The trend is also of crucial importance as the issues of waste, sustainable consumption, and recycling are of gaining consumer support—especially from younger consumers. What's good for the planet can be good for business. Green practices are increasingly tracked by those with a greener mentality and are appealing to consumers who prioritize environmental responsibility.

Adding secondhand items isn't just a new revenue opportunity for retailers. It can help drive traffic to brick-and-mortar stores and e-commerce sites, leading to sales of new items. Resale can also be a doorway to luxury goods that may have been financially out of reach when

Growth of the resale market will have a significant impact on the retail businesses in several ways, including:

  • Changing consumer behavior: As consumers become increasingly conscious of their purchases' environmental impact, they may look for resale options instead of buying new products.
  • New revenue streams: Retailers can offer buy-back or trade-in programs, sell refurbished products, or partner with resale marketplaces to reach new customers.
  • Building a brand image of sustainability: By embracing resale and circular economy programs, retailers can boost their brand image and appeal to consumers who prioritize sustainability.
  • Buffer supply chain disruptions: While the resale market can lessen disruption of supply chain deliveries, it will also affect demand for their current products. Retailers will need to adjust both sourcing and inventory strategies.

The resale market trend's growth will bring challenges and opportunities for businesses. Retailers that prepare, adapt, and innovate will have the advantage.

A proactive safety approach eliminates the "after trap"

Unfortunately, news headlines of worker fatalities often include the news that the employer made changes after it was too late, such as, “Safety made top priority after worker death.” The unfortunate part of the story is that it took an accident to make the workplace safe—sometimes referred to as the “after trap.”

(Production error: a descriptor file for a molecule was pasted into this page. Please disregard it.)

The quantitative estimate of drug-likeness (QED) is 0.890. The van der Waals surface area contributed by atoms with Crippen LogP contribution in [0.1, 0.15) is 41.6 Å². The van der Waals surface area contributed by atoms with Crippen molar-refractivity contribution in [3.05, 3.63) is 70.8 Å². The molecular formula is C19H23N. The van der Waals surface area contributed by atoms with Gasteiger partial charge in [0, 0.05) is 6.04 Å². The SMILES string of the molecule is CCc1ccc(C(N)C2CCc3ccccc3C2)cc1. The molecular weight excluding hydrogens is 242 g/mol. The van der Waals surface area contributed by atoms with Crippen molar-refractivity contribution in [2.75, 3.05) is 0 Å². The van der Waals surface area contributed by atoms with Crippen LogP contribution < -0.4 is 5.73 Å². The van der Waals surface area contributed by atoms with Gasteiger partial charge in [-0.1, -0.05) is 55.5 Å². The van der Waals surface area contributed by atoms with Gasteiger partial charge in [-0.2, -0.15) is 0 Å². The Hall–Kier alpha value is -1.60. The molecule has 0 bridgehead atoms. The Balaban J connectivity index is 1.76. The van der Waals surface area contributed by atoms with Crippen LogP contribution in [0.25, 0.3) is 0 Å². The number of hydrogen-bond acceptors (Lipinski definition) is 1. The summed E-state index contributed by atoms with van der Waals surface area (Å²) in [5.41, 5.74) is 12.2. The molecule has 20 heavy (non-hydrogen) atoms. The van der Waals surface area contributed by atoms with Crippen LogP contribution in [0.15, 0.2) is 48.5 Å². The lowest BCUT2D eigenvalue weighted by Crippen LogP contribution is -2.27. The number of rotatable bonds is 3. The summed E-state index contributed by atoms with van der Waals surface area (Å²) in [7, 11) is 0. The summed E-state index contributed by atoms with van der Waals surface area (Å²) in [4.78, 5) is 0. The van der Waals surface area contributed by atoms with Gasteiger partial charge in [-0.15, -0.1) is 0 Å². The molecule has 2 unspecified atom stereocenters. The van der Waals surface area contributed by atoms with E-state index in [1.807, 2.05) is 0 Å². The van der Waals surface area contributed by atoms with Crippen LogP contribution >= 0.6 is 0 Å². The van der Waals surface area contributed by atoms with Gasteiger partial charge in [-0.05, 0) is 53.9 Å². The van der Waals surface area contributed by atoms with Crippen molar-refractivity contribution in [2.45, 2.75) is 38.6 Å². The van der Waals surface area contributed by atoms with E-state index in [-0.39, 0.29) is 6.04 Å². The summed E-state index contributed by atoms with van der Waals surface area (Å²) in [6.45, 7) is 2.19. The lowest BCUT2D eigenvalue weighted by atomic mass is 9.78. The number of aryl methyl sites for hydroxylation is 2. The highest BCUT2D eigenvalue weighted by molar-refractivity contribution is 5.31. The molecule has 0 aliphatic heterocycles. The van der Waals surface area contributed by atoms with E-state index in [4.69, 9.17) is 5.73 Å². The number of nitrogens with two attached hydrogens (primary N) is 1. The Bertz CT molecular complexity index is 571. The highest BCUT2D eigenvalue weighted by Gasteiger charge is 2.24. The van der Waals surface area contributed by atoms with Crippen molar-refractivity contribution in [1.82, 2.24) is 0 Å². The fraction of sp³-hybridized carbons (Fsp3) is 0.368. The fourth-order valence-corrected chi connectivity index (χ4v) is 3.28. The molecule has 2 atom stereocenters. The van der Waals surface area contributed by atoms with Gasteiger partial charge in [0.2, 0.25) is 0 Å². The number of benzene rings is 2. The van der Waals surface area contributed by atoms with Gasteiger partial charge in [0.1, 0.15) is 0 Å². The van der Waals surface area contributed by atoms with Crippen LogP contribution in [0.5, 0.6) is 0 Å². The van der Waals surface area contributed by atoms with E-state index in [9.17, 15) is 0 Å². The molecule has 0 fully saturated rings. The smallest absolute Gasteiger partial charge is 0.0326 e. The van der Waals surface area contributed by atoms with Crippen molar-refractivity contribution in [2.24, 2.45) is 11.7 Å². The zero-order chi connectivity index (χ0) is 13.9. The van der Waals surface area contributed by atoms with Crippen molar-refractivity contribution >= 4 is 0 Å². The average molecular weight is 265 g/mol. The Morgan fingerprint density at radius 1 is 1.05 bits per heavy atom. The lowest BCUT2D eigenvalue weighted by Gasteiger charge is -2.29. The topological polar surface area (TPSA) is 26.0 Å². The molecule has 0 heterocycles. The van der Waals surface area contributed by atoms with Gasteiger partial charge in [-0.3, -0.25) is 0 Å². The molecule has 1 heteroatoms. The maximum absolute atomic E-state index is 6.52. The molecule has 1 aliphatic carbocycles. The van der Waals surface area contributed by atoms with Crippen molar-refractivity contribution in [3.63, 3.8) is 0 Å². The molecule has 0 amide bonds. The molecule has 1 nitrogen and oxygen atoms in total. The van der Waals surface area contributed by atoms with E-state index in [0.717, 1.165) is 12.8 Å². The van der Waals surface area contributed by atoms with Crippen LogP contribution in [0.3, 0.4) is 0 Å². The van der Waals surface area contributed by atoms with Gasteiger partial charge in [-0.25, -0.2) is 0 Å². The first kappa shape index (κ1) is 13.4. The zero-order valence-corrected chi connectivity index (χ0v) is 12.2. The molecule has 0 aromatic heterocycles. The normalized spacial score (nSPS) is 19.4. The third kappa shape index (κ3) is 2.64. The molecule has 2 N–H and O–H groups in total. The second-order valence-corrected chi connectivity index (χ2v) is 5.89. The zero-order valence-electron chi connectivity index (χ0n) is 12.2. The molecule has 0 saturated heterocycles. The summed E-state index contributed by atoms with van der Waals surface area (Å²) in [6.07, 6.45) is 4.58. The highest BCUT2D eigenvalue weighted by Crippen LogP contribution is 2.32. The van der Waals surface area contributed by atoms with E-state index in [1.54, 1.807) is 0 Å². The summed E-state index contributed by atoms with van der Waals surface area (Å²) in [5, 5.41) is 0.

Management often tends to focus on the basics of operating the business and sets safety issues aside as something to be addressed at a later date. It is usually after a bad accident, a terrifying near-miss, or a fatality that safety finally becomes a priority—when it is too late.

Safety must be a core value embedded into the operating principles and strategies of all businesses. Proactive approaches to safety can lower operational costs and tragic outcomes simultaneously.

However, some businesses fall into the “after trap” and only begin to focus on safety after tragedy has struck – resulting in higher workers’ compensation costs—and most importantly—human costs.

Making a proactive effort to maintain a safe workplace and building a strong safety system are core foundational principles for companies to protect workers and the bottom line. Our Safety Ambassador Program can help members cultivate a workplace where safety becomes instinctive. Additionally, the RS Safety Library has a wealth of resources to help our members avoid falling into the “after trap.”

Our safety team is available to help members with safety plans and topics for safety meetings. Contact us 360-943-9198 x122, or

WR diversity statement

WR is committed to the principles of justice, equity, diversity, and inclusion. We strive to create a safe, welcoming environment in which these principles can thrive.

We value all people regardless of race, ethnicity, gender, religion, age, identity, sexual orientation, nationality, or disability, and that is the foundation of our commitment to those we serve.

Washington Retail Staff

Renée Sunde




Rose Gundersen

VP of Operations

& Retail Services



Mark Johnson

Senior VP of Policy & Government Affairs



Robert B. Haase

Director of